• 2,000 trapped as fighting rages in Philippine city: govt

    Two thousand fearful civilians were trapped on Sunday inside a southern Philippine city where troops are battling Islamist militants, authorities said, as the death toll from almost a week of fighting neared 100. The military intensified a bombing campaign on parts of Marawi on Mindanao island, one of the biggest Muslim cities in the mainly Catholic nation, as it accused the gunmen of atrocities including murdering women and a child. The initial fighting prompted President Rodrigo Duterte to declare martial law on Tuesday across the southern third of the Philippines to quell what he said was a fast-growing threat from terrorists linked to the Islamic State (IS) group.

  • China 'strongly dissatisfied' with G7 statement on East, South China Seas

    China is "strongly dissatisfied" with the mention of the East and South China Sea issues in a Group of Seven (G7) statement, and the G7 allies should stop making irresponsible remarks, a Chinese foreign ministry spokesman said. China is committed to properly resolving disputes with all nations involved through negotiations while maintaining peace and stability in the East China Sea and South China Sea, spokesman Lu Kang said in a statement on Sunday. China hopes the G7 and other nations would refrain from taking positions, fully respect the efforts of countries in the region in handling the disputes, and stop making irresponsible remarks, Lu said.

  • Trump girds for defense of top aide in Russia row

    Donald Trump, just back from his first international trip as US president, geared up to combat concerns Sunday over aides' ties to Russia including explosive reports that his son-in-law sought a secret communications line with Moscow. The latest furor was stirred up after The Washington Post reported late Friday that Jared Kushner -- arguably Trump's closest White House aide, and husband to the president's eldest daughter Ivanka -- made a pre-inauguration proposal to the Russian ambassador to set up a secret, bug-proof link with the Kremlin. The report, if confirmed, would raise new questions about the Trump team's relationship with the Russians, who US intelligence agencies say tried to sway the November election in Trump's favor.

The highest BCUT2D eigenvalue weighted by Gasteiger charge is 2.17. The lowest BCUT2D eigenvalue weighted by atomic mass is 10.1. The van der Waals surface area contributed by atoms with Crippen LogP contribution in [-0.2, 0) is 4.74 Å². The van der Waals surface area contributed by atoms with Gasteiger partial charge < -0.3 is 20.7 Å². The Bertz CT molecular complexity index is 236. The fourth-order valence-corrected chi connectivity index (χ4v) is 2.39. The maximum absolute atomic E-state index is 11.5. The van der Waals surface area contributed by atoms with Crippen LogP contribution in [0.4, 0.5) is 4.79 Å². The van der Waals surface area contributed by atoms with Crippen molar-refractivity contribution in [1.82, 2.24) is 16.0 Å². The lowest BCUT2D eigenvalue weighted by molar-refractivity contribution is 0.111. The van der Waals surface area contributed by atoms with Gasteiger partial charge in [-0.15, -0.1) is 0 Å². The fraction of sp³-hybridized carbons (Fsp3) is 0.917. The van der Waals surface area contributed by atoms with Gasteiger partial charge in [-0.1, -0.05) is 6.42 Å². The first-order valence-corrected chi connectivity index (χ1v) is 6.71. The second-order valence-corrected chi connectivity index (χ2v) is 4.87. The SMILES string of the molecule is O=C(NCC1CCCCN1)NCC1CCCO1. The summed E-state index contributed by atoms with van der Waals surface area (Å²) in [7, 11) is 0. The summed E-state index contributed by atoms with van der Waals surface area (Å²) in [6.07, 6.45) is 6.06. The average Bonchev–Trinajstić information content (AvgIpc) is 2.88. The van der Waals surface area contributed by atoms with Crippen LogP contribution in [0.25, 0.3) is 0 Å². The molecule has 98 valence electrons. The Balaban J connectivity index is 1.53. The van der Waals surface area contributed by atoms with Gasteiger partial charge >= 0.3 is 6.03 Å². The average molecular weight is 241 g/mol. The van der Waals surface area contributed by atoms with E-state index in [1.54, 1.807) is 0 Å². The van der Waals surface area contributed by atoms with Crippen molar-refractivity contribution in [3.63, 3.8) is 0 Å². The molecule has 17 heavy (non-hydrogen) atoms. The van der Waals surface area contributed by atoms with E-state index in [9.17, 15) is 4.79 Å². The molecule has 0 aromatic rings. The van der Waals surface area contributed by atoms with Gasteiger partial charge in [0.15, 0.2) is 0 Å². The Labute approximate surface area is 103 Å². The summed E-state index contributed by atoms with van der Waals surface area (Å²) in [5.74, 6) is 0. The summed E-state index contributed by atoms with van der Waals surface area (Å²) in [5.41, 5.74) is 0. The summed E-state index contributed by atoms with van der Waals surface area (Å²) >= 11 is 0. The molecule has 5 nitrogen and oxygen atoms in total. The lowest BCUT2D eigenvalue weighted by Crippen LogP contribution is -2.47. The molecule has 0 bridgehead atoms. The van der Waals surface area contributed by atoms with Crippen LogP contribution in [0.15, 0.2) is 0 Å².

• 'Freak': meet Cuba's last self-infected HIV punk rebel

    Like many young punks, Gerson Govea saw himself as a misfit. Beyond the rum, free love and forbidden rock 'n' roll music, they took their rebellion a stage further: infecting themselves in order to get into the relative safety and comfort of a state AIDS clinic.

  • Young Chinese in the red as easy credit drives up debt

    When Wu Qi and her husband traded in their Mazda 3 for a more expensive Mercedes Benz sedan, they applied for a 200,000 yuan ($29,000) bank loan to help pay for it. Quick and easy access to credit has encouraged many young Chinese to go into the red to buy cars and apartments they could not otherwise afford. "It is very easy -- the car company encourages you to borrow the money and enjoy the car," said Wu, 39, adding the couple is also paying off a one million yuan mortgage for a three-bedroom flat in Beijing.

  • Wenger in the dark as Arsenal verdict looms

    Arsenal manager Arsene Wenger said he remained in the dark about his future after steering his side to a magnificent 2-1 victory over Chelsea in the FA Cup final. Chelsea were chasing a Premier League and FA Cup Double, but instead the double was Arsenal's: a record 13th FA Cup success and an unprecedented seventh triumph in the competition for Wenger. Let's enjoy the win tonight and not worry about the future." Wenger was also dismissive of the notion that his record-breaking FA Cup success, after previous wins in 1998, 2002, 2003, 2005, 2014 and 2015, might have an impact on the talks about his position.

  • Bodies of civilians dumped near Philippines city besieged by Islamists

    By Tom Allard MARAWI CITY, Philippines (Reuters) - Bodies of what appeared to be executed civilians were found in a ravine outside a besieged Philippine city on Sunday as a six-day occupation by Islamist rebels fending off a military onslaught took a more sinister turn. The eight dead, most of them shot in the head and some with hands tied behind their backs, were labourers who were stopped by Islamic State-linked militants on the outskirts of Marawi City while trying to flee clashes, according to police. The discovery confirms days of speculation that Maute rebels had killed civilians during a takeover of Marawi, that the military believes is aimed at winning the Maute recognition from the Islamic State as a Southeast Asian affiliate.